How do you know a cell has a fever? Take its temperature.
That’s now possible thanks to research by Rice University scientists who used the light-emitting properties of particular molecules to create a fluorescent nano-thermometer.
The Rice lab of chemist Angel Martí revealed the technique in a Journal of Physical Chemistry Bpaper (“Sensing Temperature in Vitro and in Cells Using a BODIPY Molecular Probe”), describing how it modified a biocompatible molecular rotor known as boron dipyrromethene (BODIPY, for short) to reveal temperatures inside single cells.
The molecule is ideally suited to the task. Its fluorescence lasts only a little while inside the cell, and the duration depends heavily on changes in both temperature and the viscosity of its environment. But at high viscosity, the environment in typical cells, its fluorescence lifetime depends on temperature alone.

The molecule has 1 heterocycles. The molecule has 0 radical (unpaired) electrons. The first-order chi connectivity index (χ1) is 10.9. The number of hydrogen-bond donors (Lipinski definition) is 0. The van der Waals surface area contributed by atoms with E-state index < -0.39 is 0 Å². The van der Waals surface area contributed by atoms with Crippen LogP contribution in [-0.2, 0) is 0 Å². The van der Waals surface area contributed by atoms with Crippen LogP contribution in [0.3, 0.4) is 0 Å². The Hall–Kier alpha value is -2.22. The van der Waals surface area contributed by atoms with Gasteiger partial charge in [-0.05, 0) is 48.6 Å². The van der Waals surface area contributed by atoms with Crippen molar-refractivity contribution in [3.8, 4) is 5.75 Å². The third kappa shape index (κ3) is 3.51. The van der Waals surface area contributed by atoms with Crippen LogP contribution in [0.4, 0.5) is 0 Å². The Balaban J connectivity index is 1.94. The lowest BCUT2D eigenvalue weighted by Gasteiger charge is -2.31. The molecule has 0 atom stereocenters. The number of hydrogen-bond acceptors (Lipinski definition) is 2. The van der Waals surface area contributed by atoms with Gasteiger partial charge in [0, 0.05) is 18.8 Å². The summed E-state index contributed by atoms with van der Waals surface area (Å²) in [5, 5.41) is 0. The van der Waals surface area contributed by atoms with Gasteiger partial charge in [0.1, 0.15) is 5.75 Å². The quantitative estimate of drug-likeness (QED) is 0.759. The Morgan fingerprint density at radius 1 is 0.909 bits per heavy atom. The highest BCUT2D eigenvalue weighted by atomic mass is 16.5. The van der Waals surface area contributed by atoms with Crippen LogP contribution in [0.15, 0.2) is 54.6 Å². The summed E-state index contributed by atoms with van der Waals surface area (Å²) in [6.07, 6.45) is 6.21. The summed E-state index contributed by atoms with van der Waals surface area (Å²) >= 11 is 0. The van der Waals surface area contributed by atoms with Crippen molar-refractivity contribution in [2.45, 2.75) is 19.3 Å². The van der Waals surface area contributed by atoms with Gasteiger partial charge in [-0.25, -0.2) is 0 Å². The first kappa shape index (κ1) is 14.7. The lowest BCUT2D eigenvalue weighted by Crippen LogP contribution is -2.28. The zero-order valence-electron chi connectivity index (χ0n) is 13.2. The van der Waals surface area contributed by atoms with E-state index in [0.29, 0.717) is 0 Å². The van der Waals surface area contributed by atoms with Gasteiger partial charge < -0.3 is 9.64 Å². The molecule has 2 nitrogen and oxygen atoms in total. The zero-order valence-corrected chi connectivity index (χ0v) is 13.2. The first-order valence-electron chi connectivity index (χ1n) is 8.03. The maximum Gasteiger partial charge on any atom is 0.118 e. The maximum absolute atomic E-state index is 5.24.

It means that at a specific temperature, the light turns off at a particular rate, and that can be seen with a fluorescence-lifetime imaging microscope.
Martí said colleagues at Baylor College of Medicine challenged him to develop the technology. “Everybody knows old thermometers based on the expansion of mercury, and newer ones based on digital technology,” he said.
“But using those would be like trying to measure the temperature of a person with a thermometer the size of the Empire State Building.”

Image Credit:  Rice University


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